• Advising. A service that has recently been assigned to the area of retention and student success is advising. According to ACT, advising is one of the top services that impacts student retention. Faculty and staff representatives will be analyzing the meaning of advising at WVNCC, study best practices of the National Academic Advising Association (NACADA), and consider tools and strategies that can enhance advising services for our students.  Faculty advisors can find support for quality advising through the "Advising for Success" series, which includes workshops, roundtables, and presentation on advising strategies and "need to know" info.  The Advising website also offers resources, including an electronic advising handbook, for faculty advisors.
  • Family and Friends Network.  For family and friends of students, individuals can now sign up for the "WVNCC Family and Friends Network."  This places those who opt in onto an email list.  At least once a month, those on the list receive updates about important events at Northern happening that month or soon thereafter.  For instance, family and friends can receive tips that will help their students succeed on midterms and finals, as well as information about financial aid deadlines and registration periods.  Information sent to the Network is general information and private student account information will not be sent through this service, which is FERPA compliant.
  • Fostering Student Success.  This initiative is targeted to help faculty in promoting student success. The Fostering Student Success newsletter is sent to all faculty twice a semester and includes student success tips as well as information about advising, registration, start-of-the-semester information, and more.  Furthermore, this initiative seeks to identify other ways to assist faculty, such as through adjunct faculty orientation.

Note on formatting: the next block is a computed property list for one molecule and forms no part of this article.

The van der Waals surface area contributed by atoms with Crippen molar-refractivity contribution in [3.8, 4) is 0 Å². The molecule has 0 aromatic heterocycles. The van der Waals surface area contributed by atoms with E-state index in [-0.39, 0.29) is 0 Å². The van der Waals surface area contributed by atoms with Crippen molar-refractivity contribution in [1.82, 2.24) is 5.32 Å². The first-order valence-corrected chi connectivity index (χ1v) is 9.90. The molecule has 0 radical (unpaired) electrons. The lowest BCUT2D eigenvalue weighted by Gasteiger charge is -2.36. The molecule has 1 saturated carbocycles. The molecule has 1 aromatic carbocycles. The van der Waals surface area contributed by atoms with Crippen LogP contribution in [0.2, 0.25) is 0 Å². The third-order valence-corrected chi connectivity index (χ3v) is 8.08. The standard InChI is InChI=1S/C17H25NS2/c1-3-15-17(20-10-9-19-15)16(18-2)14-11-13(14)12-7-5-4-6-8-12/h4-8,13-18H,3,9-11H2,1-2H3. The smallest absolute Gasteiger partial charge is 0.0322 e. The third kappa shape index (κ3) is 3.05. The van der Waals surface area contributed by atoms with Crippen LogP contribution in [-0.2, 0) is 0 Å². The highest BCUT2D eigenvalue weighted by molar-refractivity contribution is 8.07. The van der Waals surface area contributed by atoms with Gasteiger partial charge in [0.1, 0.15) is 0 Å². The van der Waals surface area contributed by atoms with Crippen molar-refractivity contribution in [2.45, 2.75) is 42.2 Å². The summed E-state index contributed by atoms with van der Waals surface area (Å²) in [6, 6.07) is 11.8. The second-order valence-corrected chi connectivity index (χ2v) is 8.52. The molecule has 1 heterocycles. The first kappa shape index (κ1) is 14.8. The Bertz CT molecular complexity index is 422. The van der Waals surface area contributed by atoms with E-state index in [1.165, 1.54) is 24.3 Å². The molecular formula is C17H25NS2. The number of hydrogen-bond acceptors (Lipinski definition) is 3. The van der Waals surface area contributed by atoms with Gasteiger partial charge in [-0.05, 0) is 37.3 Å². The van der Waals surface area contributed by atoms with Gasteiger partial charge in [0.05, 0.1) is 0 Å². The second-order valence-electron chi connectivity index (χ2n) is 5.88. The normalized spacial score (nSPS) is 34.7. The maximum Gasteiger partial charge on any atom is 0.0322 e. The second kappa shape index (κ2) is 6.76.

• Other activities include providing Resource Guides for each campus to provide students contact information for services in their regions, small evening events to engage a growing evening student population, Scavenger Hunts to direct students student services offices, registration promotions to current students, studying data of at-risk and IPEDS populations, and more.

 Links to Online Resources


 This system provides students with time management and easy communication tools to stay in touch with instructors and academic support services staff.


 Student Success Blog.  Become a follower of this blog for important and regular information from college staff about student success tips, registration, advising, college policies, and more.             




 Financial Literacy and Student Success wiki. This wiki was used to give students in an orientation course access to all course materials.  The site is still available for those looking for helpful information about money management and student success strategies.

Links to Presentations for Student Success

Goal Setting & Time Management.  View the information in this presentation to learn and practice the importance of setting short-, intermediate-, and long-term goals and accomplishing those goals with effective time management strategies during your time in school (and thereafter).

Stress Management.  This presentation covers everything you need to know about stress to start taking over your life rather than stress taking over you.  Learn the definition of stress, the causes of stress, its effects, and behavioral, physical, and cognitive strategies for coping with stress.

Note-taking Tips.  Note-taking is a key activity to practice and  use in the classroom.  All students can benefit from understanding effective note-taking, which includes using active listening skills, adopting a note-taking system that works for the individual and the class, and picking out key verbal and nonverbal cues from instructors to discern which information is the most "noteworthy."   

Test-taking Tips.  Tests can be just about any student's "scary monster in the closet."  However, knowing how to prepare for tests from the first day of class and after can help any student conquer the test beast.



For those wanting to learn more, contact VACANT, Director/"Academic" Student Support Services, at 304-214-8853 or @wvncc.edu.